At TravelOnline HQ we love family travel. We love the intense periods of bonding, the challenges and unanticipated stories that weave themselves into family lore (hindsight is a wonderful thing). We love watching our kids learn like crazy as their eyes are opened to a world that is so much bigger than home. We love the friendships made in the resort pool, the funny food and the foreign words that enter their lexicon.
That said, travelling with kids is daunting. Especially the first time. How will they react when stuck in an airplane for hours? Will they eat the food, adjust to the rapid changes, cause tantrums in the seemingly endless queues?
For the most part, the idea of family travel is more overwhelming than reality, but we totally understand the apprehension. So, for our first-timers, we've compiled our top tips for travelling with kids - the little things guaranteed to make a big difference to your holiday and allow time to actually, you know, relax.
This is for the long haulers. Book your flights at night, pop your kids in their pyjamas at home and do what you can to tire them out prior to departure (games at the airport are a good trick). Once on-board, use pillows and blankets to make the seat as homely as possible. Quiet stories may also help encourage them to sleep sooner.
If you need a bassinet for bub, make sure to request when booking. Most airplanes have just one or two on-board and some none at all, so it's an important one if you don't wish to hold baby for the duration of the flight.
Before departing, talk the kids through the transit stage to help prepare them in advance. Explain the check-in process, security, customs and the long periods of waiting they can expect. Talk about stop-overs and flight changes and how you plan to get to the hotel. These short conversations are going to go along way in quashing antsy behaviour and "are-we-there-yet?" type questions.
Those with little ones who have just discovered the wonders of walking may be concerned about the crowded airport situation. As a simple measure, we like to write mum or dads name and number on their arm. Alternatively, some parents might like to attach a small GPS tracking device to bubs clothing to prevent any adrenaline inducing moments in the terminal.
Purchase a number of little treats (think toy cars, mini colouring books etc) and wrap them up before you leave. Without telling the kids beforehand, offer the treats in times of strife (i.e. when tracking down lost baggage after hours in transit) and as a reward for good behaviour (i.e. settling in on the plane with little fuss). While it might not be your normal strategy, long flights are all about keeping the peace.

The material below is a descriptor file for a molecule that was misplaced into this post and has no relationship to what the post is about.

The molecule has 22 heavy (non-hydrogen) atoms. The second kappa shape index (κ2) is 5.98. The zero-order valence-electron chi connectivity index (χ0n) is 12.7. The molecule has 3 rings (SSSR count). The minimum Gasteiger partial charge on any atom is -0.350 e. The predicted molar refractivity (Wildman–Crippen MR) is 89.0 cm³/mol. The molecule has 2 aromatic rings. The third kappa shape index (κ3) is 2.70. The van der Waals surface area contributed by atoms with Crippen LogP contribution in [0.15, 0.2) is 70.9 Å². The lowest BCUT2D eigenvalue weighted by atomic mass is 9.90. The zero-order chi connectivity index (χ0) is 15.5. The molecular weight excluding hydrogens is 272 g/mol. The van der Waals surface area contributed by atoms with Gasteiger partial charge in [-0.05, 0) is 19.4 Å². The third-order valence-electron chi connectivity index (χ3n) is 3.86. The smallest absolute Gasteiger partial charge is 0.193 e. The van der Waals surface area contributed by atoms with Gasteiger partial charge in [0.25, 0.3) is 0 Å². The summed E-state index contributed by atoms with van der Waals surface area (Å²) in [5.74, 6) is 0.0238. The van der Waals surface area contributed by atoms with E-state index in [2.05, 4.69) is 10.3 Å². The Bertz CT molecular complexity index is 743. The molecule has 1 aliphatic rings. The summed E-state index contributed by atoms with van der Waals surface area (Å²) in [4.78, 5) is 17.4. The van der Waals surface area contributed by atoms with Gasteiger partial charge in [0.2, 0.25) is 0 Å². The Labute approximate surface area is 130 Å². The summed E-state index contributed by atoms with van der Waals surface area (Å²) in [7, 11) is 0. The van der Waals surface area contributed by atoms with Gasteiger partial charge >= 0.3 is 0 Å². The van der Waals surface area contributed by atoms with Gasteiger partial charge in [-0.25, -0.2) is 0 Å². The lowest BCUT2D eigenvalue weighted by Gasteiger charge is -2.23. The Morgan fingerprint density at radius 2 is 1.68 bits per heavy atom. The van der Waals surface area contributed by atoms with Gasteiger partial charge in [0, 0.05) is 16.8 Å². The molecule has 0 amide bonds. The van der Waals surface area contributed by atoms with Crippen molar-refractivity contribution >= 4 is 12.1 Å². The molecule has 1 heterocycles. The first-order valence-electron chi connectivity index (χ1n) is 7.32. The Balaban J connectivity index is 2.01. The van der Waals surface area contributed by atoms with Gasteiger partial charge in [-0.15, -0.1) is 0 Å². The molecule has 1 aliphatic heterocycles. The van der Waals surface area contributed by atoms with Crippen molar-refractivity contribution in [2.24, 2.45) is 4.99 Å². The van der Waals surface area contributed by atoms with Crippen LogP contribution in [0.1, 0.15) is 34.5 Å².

While avoiding overly sugary substances (we don't need to encourage excess energy), a drink to sip or hard lolly to suck on during take off and landing is a major life saver. Reducing the likelihood of popping ears, we can't recommend this suggestion enough.
Early on when you're still choosing destinations and booking hotels, make sure to research their accessibility first - you'll thank us when arriving at your sea-level resort as opposed to the picturesque mountain villa 465 steps above. Speak with your Travel Specialist for advice on kid-friendly, accessible locations and accommodation options.
Back in the planning stages, get your kids involved and encourage their excitement. Show them a map of your destination and talk about some of the cultural differences they might encounter. Introduce a few choice phrases of the national tongue and talk about the food, history and places they can look forward to experiencing. Involving the kids in the preparations and giving them some ownership in their holiday should make a big difference in keeping energies and enthusiasm high!
Be ruthless and cut down the scheduled sites. Pick your must do's and give the rest of the time to impromptu exploration, afternoon naps and local cafes with mouthwatering cakes. With a light itinerary you can say no to queues and disengaged, cranky kids and yes to spontaneous leisure! Trust us, slow down and experience more.
Encourage your kids to take photo's of their travels or keep a diary as they go. Sketching or photographing the things they see is a great way to keep their attention focused and engaged. Not only will these kind of projects help them recount the things that happen on their busy days but they're also make for awesome momentos down the track (and a nice way for you to see the holiday from their perspective).